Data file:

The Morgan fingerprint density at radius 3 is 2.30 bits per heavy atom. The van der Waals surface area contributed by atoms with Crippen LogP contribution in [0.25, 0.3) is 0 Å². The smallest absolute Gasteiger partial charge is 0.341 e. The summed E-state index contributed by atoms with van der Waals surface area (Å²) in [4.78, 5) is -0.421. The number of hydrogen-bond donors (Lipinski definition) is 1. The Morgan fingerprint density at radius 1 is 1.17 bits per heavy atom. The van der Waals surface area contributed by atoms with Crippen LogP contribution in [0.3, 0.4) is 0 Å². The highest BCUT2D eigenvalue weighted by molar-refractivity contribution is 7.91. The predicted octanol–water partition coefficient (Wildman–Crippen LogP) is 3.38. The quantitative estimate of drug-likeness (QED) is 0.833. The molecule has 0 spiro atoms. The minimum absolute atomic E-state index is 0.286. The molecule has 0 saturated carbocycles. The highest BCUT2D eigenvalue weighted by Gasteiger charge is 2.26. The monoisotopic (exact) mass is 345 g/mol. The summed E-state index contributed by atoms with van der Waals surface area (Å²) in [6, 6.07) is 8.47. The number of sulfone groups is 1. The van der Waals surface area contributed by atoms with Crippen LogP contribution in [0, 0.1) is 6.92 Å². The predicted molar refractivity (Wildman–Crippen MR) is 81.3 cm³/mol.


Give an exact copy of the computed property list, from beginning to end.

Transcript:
The Morgan fingerprint density at radius 3 is 2.30 bits per heavy atom. The van der Waals surface area contributed by atoms with Crippen LogP contribution in [0.25, 0.3) is 0 Å². The smallest absolute Gasteiger partial charge is 0.341 e. The summed E-state index contributed by atoms with van der Waals surface area (Å²) in [4.78, 5) is -0.421. The number of hydrogen-bond donors (Lipinski definition) is 1. The Morgan fingerprint density at radius 1 is 1.17 bits per heavy atom. The van der Waals surface area contributed by atoms with Crippen LogP contribution in [0.3, 0.4) is 0 Å². The highest BCUT2D eigenvalue weighted by molar-refractivity contribution is 7.91. The predicted octanol–water partition coefficient (Wildman–Crippen LogP) is 3.38. The quantitative estimate of drug-likeness (QED) is 0.833. The molecule has 0 spiro atoms. The minimum absolute atomic E-state index is 0.286. The molecule has 0 saturated carbocycles. The highest BCUT2D eigenvalue weighted by Gasteiger charge is 2.26. The monoisotopic (exact) mass is 345 g/mol. The summed E-state index contributed by atoms with van der Waals surface area (Å²) in [6, 6.07) is 8.47. The number of sulfone groups is 1. The van der Waals surface area contributed by atoms with Crippen LogP contribution in [0, 0.1) is 6.92 Å². The predicted molar refractivity (Wildman–Crippen MR) is 81.3 cm³/mol.